For athletes, food is fuel.

Athletes are constantly advised when to eat, what to eat and how much to eat. They’re told what to eat before, during and after practice. Food is a critical part of an athlete’s performance and recovery.

But that system is forcing women to change their bodies to fit a thinner archetype, turning food from friend to foe.

Over 25.5% of female collegiate athletes reported symptoms of maladaptive eating during their careers in 2009, and that number is rising. Yet some athletes want to remind people that food is still fuel.

For Michigan track and field seniors Kayla Windemuller and Samantha Saenz and sophomore Katelynn Hart, food in running has been something that they’ve learned to adapt their relationships with during their running careers. They’ve chosen to share their lesson through Instagram accounts that embrace a less restrictive athletic dietary regimen.

“I had perceptions of what I should be eating and now I think every kind of food can fit into a runner’s diet,” Hart said.

Saenz and Windemuller are both distance runners who started their Instagram accounts during the COVID-19 pandemic. They were baking and cooking up a storm in that extra time and wanted to share their creations and their recipes with the world.  

Hart, another distance runner, started her account when she was living on her own for the first time and begun cooking for herself.

“I found it fun to be creative in the kitchen and cook for my friends,” Hart said.

Their innocent venture turned into a pivotal lesson on nutrition and its importance.

Hart, Windemuller and Saenz all wanted to use their platforms to better educate people on the importance of food in athletics.

“I used to cut ice cream during the season, and now I have it almost every night,” Windemuller said. “It’s important for other people to realize every food has a place.”

Women’s nutrition and dieting has always been a controversial topic in the running community.

In 2019, Mary Cain, a Nike track and field star, exposed how Nike and coach Alberto Salazar were starving female athletes and urged them to become thinner and thinner. Cain herself was pressured into doping and developed an eating disorder.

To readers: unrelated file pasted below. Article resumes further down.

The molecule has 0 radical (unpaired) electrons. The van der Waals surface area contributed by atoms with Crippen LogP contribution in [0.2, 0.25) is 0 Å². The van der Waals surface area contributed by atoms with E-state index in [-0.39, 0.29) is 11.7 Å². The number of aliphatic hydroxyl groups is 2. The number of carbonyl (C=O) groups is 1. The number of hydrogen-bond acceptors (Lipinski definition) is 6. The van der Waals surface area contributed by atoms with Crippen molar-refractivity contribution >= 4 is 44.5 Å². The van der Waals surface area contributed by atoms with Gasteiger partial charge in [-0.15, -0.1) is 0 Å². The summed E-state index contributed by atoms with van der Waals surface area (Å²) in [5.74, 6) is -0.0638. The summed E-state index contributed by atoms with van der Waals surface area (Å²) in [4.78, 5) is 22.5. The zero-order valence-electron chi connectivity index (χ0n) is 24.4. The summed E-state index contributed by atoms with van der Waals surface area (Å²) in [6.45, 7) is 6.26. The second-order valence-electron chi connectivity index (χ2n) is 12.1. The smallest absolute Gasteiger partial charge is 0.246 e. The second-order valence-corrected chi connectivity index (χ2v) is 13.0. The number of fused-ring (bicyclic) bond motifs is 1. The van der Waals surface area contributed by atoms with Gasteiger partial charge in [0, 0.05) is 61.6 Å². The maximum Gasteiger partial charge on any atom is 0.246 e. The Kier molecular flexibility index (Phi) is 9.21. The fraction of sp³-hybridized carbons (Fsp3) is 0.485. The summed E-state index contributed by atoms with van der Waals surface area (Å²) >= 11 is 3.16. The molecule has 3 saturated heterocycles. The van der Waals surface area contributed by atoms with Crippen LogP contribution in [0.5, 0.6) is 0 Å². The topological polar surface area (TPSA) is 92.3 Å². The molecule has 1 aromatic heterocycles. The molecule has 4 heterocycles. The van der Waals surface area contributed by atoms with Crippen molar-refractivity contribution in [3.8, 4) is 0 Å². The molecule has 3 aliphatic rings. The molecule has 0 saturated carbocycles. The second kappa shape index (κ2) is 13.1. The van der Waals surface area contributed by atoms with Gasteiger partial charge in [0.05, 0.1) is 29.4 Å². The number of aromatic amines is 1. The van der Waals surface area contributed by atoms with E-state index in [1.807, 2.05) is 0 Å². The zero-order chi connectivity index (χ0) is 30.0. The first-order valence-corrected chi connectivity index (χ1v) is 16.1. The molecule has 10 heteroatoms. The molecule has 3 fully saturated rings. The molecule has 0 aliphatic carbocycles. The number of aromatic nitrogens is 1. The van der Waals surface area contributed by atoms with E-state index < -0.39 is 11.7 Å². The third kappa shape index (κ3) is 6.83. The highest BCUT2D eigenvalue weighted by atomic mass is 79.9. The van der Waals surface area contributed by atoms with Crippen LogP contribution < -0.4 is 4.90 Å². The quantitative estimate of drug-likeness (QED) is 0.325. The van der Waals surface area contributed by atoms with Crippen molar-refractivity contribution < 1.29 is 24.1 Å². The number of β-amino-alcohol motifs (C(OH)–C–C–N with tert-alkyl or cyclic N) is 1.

95% of eating disorder cases come from women and 90% come from people under the age of 25.

“Especially (for) women there is a lot of talk and stress about fitting the ideal body type, and being a runner adds another layer of that,” Hart said.

Added Saenz” “It’s a big topic of conversation for women’s sports because of how much our bodies change.”

Saenz praised having teammates who help each other though those body changes and alleviate the pressure, while Windemuller had a more personal experience to tell.

When she was in high school at Holland Christian, she was small in stature. She hadn’t grown up yet and people noticed.

“People would make comments to my coaches.” Windemuller said. “They would say things like, ‘Oh she looks really fit.’ ”

Around this time, she found her passion for running and started eating healthier to improve her times. However, as she entered her collegiate career, she faced a lot of injuries and realized that what she ate impacted her injuries and performance. Eating and nutrition helped her grow into the sport.

Now, those same people were commenting on how strong she looked.

“It should be less focused on what I look like and more so that I’m running the fastest that I ever have in my whole life,” Windemuller said. “It’s about how I’m feeling, how I’m running and how I’m training.”

Regardless of their flexible diets, they proved they could still perform.

Windemuller ran four career best times this year during the indoor season – in the 800-meter, mile, 3000 and 5000 — and had five top-10 finishes during the cross-country season.

Saenz ran four career bests as well — 800, mile and the 3000 twice — and placed fifth at the Michigan Open in the five kilometers race.

Hart had five top 10 finishes during the cross-country season including winning the Michigan Open individual title in the five kilometers.

The trio use their platforms to show more than just salads, but cookies, cinnamon rolls and banana bread. Together they’re helping to combat the rigid structure of nutrition in women’s sports and emphasizing that you can still eat dessert and break record times.